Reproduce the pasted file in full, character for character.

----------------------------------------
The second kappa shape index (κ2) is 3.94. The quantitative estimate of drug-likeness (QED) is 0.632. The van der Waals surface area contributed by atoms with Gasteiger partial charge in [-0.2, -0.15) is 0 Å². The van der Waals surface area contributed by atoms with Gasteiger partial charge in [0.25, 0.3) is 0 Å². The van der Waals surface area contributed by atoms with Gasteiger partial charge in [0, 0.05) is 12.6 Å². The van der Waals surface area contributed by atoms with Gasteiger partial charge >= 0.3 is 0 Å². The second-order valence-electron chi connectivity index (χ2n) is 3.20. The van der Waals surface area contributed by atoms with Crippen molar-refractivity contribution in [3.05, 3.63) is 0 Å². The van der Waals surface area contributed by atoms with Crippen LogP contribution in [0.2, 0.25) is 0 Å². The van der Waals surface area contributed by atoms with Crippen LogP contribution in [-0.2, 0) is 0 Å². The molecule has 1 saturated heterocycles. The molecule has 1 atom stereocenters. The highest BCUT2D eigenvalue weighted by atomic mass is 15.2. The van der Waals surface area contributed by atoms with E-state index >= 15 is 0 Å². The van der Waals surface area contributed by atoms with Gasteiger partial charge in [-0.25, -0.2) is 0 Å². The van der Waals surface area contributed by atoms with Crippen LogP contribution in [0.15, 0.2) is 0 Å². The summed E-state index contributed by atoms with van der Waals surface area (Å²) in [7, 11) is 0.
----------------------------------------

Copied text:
The second kappa shape index (κ2) is 3.94. The quantitative estimate of drug-likeness (QED) is 0.632. The van der Waals surface area contributed by atoms with Gasteiger partial charge in [-0.2, -0.15) is 0 Å². The van der Waals surface area contributed by atoms with Gasteiger partial charge in [0.25, 0.3) is 0 Å². The van der Waals surface area contributed by atoms with Gasteiger partial charge in [0, 0.05) is 12.6 Å². The van der Waals surface area contributed by atoms with Gasteiger partial charge >= 0.3 is 0 Å². The second-order valence-electron chi connectivity index (χ2n) is 3.20. The van der Waals surface area contributed by atoms with Crippen molar-refractivity contribution in [3.05, 3.63) is 0 Å². The van der Waals surface area contributed by atoms with Crippen LogP contribution in [0.2, 0.25) is 0 Å². The van der Waals surface area contributed by atoms with Crippen LogP contribution in [-0.2, 0) is 0 Å². The molecule has 1 saturated heterocycles. The molecule has 1 atom stereocenters. The highest BCUT2D eigenvalue weighted by atomic mass is 15.2. The van der Waals surface area contributed by atoms with E-state index >= 15 is 0 Å². The van der Waals surface area contributed by atoms with Gasteiger partial charge in [-0.25, -0.2) is 0 Å². The van der Waals surface area contributed by atoms with Crippen LogP contribution in [0.15, 0.2) is 0 Å². The summed E-state index contributed by atoms with van der Waals surface area (Å²) in [7, 11) is 0.